Statistics can be used to illuminate or they can be used to obfuscate. Often, one statistic will need additional statistics in order to contextualize the first statistic. Mr. Sadowski states that Canada produces less than 1.5% of the world’s greenhouse gas emissions. Ourworldindata reports a figure of 1.6% in 2017 (ourwordindata.org/co2), however this puts Canada at tenth in the emissions list globally. On a per capita basis, we are the 15th biggest emitter, with annual emissions of 15.6 tonnes of CO2 per person in 2017. The global average for CO2 emissions is 4.73 tonnes. Some may say that our CO2 emissions are due to Canada’s climate, however northern European countries have far lower emissions: Norway is 8.2t, Finland 8.1t, Denmark 6.1t, Sweden 4.3t. What about large countries? Russia comes in at 11.3t. How can Canada put pressure on other countries to reduce their emissions if we are not doing our fair share?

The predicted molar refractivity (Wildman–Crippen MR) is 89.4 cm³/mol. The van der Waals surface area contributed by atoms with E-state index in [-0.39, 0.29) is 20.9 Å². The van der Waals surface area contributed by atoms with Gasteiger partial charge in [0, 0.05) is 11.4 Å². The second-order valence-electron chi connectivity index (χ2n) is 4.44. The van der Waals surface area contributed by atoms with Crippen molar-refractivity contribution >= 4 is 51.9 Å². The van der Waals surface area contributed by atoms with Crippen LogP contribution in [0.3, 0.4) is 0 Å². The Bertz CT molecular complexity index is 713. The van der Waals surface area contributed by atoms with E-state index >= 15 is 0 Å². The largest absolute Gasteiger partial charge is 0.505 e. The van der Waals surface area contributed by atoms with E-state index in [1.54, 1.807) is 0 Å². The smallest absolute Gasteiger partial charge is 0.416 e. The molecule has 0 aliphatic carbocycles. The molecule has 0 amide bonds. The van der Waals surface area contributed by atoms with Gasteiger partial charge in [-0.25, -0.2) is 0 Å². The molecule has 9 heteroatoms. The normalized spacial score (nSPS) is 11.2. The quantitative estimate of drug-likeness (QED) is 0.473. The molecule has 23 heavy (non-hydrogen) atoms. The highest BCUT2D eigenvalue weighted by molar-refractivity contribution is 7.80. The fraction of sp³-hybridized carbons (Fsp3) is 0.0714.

We cannot afford to transition to renewables at a comfortable marathon pace cruise. In case Mr. Sadowski hasn’t noticed, our world is literally on fire. It seems like every day there is news of another wildfire. The Guardian reported on August 6 that July was the worst July on record for wildfires, and 343 million tons of CO2 were released from forest fires (for context: Canada’s annual emissions are around 575 million tons per year). And July is not even the peak month for wildfires in many areas. If we do not rapidly and urgently decarbonize, humanity faces a bleak future.